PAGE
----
The older I get, the more I realize how superior the wizened brain of an old fart like me is, compared to the brutish, one-dimensional sorts which are housed in the admittedly superior bodies of teenagers and twentysomethings.
One of the benefits of a mature brain is a highly developed ability to imagine alternate realities, particularly with regard to analyzing history. I’ve noticed this ability in myself increasingly over time as I’ve gotten older.
The latest particular example was some time recently when I was reading about Luther and his posting of the 95 theses on the door of the Church at Wittenburg. I happened to be reading an article about recent political events in a journal, and the author invoked Luther for some reason or other. Not being terribly interested in the main thrust of the article, my mind wandered back to 1517, and started imagining what it would have been like to be German, reading those theses at the time. I wondered what it was like to believe in God back then, and I had a series of the most wondrous revelations. I realized just how much knowledge we had collectively gathered since 1517, and then, expertly, I purged all of that knowledge from my brain, leaving myself a somewhat befuddled, mostly ignorant middle-ager (middle age being a period of history, not a period of life).
Well, as such, I momentarily believed in God in a very different way than we probably do today. It was a belief that transcended just about everything else.
I probably had some ability to imagine this way when I was back in college, but it was an order of magnitude less developed than today. As they say, it is a shame that college is wasted on youth.
Anyway, today I was driving home from work when deejay Carol Miller came on Q104.3 with her latest installment of Get the Led Out, her tribute to Led Zeppelin. She described the genesis of the BBC Sessions, only the second live recording of Led Zeppelin music ever, released in 1997. The material includes sessions recorded in front of public BBC audiences from 1969 to 1972, of mostly new and (at the time) unreleased material.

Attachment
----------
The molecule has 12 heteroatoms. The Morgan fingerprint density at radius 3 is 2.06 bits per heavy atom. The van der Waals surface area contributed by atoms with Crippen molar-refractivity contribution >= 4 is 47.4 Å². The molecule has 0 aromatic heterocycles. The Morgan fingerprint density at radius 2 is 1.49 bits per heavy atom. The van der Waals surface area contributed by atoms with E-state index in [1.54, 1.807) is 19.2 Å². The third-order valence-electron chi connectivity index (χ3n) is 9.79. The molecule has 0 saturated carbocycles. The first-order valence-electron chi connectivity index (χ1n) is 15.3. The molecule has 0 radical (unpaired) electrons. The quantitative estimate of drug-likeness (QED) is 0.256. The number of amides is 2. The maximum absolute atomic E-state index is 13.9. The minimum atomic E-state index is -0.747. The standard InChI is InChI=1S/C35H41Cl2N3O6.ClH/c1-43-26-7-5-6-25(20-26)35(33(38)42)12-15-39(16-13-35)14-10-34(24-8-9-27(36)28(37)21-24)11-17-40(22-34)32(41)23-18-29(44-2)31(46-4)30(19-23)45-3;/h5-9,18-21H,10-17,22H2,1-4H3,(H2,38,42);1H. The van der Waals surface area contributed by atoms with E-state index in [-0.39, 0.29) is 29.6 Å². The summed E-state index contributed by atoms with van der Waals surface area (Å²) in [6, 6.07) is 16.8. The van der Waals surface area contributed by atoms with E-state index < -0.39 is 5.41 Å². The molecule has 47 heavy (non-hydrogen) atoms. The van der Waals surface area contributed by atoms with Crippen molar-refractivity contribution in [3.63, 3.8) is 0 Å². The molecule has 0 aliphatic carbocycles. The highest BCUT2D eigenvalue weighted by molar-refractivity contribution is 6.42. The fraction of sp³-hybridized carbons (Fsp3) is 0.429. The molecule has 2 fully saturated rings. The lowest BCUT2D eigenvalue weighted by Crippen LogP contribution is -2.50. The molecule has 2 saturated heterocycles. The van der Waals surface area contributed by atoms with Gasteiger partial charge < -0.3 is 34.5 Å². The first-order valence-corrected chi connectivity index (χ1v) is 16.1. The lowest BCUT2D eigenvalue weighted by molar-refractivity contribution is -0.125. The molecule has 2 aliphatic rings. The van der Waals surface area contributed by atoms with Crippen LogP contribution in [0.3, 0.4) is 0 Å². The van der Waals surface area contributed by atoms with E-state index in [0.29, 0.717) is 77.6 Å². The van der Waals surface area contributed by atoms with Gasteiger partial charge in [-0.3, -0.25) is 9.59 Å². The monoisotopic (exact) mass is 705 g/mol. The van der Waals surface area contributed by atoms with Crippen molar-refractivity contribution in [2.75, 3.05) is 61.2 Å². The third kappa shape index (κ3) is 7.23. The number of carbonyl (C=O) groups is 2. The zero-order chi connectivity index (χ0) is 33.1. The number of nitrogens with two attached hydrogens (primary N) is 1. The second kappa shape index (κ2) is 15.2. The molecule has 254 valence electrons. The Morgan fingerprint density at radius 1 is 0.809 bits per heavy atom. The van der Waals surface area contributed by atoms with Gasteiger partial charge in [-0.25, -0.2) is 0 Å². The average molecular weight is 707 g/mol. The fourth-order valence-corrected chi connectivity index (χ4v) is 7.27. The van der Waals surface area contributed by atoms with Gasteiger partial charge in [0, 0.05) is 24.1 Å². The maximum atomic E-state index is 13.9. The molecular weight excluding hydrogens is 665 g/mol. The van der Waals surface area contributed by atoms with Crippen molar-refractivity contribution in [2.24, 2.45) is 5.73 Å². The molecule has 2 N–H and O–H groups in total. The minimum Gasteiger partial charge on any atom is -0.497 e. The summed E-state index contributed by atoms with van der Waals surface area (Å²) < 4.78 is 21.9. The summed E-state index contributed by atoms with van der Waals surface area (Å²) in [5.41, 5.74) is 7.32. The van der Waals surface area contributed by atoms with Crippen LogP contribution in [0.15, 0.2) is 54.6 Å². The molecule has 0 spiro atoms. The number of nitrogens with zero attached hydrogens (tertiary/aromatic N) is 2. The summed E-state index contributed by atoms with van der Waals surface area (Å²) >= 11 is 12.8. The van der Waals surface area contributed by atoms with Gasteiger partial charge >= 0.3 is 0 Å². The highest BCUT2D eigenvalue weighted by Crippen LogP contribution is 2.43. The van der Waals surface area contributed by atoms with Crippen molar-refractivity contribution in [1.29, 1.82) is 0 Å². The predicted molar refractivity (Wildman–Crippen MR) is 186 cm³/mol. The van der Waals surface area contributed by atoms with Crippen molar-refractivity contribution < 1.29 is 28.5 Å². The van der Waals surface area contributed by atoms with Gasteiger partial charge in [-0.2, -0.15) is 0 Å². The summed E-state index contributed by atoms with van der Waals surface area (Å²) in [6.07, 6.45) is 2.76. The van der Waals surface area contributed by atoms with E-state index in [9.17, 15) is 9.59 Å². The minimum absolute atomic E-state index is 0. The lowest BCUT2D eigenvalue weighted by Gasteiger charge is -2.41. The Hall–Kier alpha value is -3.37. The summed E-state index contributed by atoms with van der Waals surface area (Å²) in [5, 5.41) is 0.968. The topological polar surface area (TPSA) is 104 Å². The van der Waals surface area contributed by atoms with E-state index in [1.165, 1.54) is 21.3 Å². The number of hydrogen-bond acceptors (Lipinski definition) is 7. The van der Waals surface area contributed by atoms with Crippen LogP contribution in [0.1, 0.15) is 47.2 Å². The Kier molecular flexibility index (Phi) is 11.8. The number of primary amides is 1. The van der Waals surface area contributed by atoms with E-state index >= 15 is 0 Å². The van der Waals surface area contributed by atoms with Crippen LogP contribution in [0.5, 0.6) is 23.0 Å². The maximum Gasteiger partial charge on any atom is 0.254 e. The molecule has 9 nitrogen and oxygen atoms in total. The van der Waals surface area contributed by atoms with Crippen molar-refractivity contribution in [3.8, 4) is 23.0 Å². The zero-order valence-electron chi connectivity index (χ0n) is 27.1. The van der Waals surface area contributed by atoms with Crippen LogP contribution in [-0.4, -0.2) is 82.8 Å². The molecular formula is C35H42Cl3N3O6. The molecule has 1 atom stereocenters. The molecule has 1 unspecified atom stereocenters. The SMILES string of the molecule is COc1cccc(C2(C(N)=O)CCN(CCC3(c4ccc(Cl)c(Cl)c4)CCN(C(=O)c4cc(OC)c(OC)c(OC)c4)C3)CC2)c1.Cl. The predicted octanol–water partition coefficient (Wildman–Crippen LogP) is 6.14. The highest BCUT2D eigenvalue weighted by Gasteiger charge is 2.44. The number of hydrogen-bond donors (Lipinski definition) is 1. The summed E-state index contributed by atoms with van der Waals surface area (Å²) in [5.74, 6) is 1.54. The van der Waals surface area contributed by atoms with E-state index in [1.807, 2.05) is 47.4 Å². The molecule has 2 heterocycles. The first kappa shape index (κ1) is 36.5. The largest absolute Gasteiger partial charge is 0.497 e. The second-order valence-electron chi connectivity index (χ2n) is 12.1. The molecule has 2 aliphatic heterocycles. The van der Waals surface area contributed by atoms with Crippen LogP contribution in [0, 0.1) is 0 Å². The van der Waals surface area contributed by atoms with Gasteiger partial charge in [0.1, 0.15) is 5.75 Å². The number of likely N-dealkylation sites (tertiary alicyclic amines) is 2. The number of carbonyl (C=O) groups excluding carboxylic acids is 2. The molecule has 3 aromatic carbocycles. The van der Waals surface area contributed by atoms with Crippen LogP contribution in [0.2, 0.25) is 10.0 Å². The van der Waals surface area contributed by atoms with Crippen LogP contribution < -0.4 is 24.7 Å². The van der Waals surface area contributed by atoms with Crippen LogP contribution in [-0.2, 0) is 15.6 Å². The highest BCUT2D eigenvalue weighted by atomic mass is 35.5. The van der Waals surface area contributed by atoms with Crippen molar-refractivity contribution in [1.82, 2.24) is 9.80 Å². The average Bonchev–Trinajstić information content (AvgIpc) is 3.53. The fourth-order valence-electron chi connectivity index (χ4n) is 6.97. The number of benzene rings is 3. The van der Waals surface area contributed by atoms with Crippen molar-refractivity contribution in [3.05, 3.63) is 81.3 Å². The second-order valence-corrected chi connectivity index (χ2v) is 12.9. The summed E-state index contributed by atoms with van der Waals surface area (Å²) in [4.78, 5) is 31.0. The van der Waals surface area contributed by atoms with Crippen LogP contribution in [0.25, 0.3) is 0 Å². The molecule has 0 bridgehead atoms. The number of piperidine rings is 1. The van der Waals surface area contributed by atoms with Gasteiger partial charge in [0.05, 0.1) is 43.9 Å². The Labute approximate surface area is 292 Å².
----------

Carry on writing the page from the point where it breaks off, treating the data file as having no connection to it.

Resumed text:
She played Stairway to Heaven from a 1971 session. As the song started to unfold, it sounded very familiar, even down to the peculiar way that certain notes were picked out in the acoustic guitar opening. It piqued my curiosity.
I live in a reasonably remote area, and radio reception is uncertain on the roads near my home. I could sense the radio was about to go on the fritz, but my heart was beating a little stronger, and I realized that I really wanted to hear this song, and so I pulled off to the side of the road in quite an inconvenient spot.
The song continued to unfold, and I was amazed by it. Of course I have heard Stairway to Heaven thousands of times. I've even heard it many, many times recently, listening, as I do, to Q104.3 and other like stations.
The thing which amazed me as I listened were the same things that amaze me in the studio version that we all know: the careful lyrics of Robert Plant; the unconventional but somehow incredibly satisfying drum riffs of John Bonham; the varied and surprising transitions; and finally the inexorable progression from plaintive ballad to screaming tumult.
Those who know something about music know the magic which can be wrought in a studio. As this song became second nature to me over the years, somehow I came to the opinion that many of those quirky aspects of Stairway had been crafted in the studio when it was recorded. It was a masterpiece of modern music created with the benefit of mixers and afterthought.
But no, here was a live recording which predated its studio version, and it proved that Led Zeppelin meant all of these things to be in that song from the very beginning. They crafted the whole damn thing from scratch. I was stunned. Robert Plant and Jimmy Page had always been held in my reasonably high esteem, but now they were sitting in the Pantheon of Gods.
As I sat listening to the song reach its crashing conclusion, cars occasionally whizzing around me, I realized what it must have been like to be sitting in that 1970 audience listening to such a strange sound.
Only 38 years of history can give us the dull equanimity required to sit listening to Stairway to Heaven and not either wonder or rejoice. Kids today take it totally for granted. They’ve heard it so many times, and the kinds of music which it invented have become so standard, that the song is unremarkable today.
But to those studio audiences in 1970, it must have been quite something indeed.
It took progressing to a point in my life where my knees creak to imagine life before music as I know it, transport myself back to 1970, and truly enjoy Stairway to Heaven.
Middle age (the life-stage this time) brings on all sorts of neuroses, including an unquenchable thirst to regain youth. Well, age does have certain benefits, including the ability to be filled with wonder while sitting in a car at the edge of the road, imagining an alternate reality as if it were my own. Kids need substances to achieve such bliss; I can do it all by myself.
PS: If you haven’t done it in a while, go get yourself a pair of really good earphones, put on Stairway to Heaven, and pretend that you’ve never heard it before (without substances!).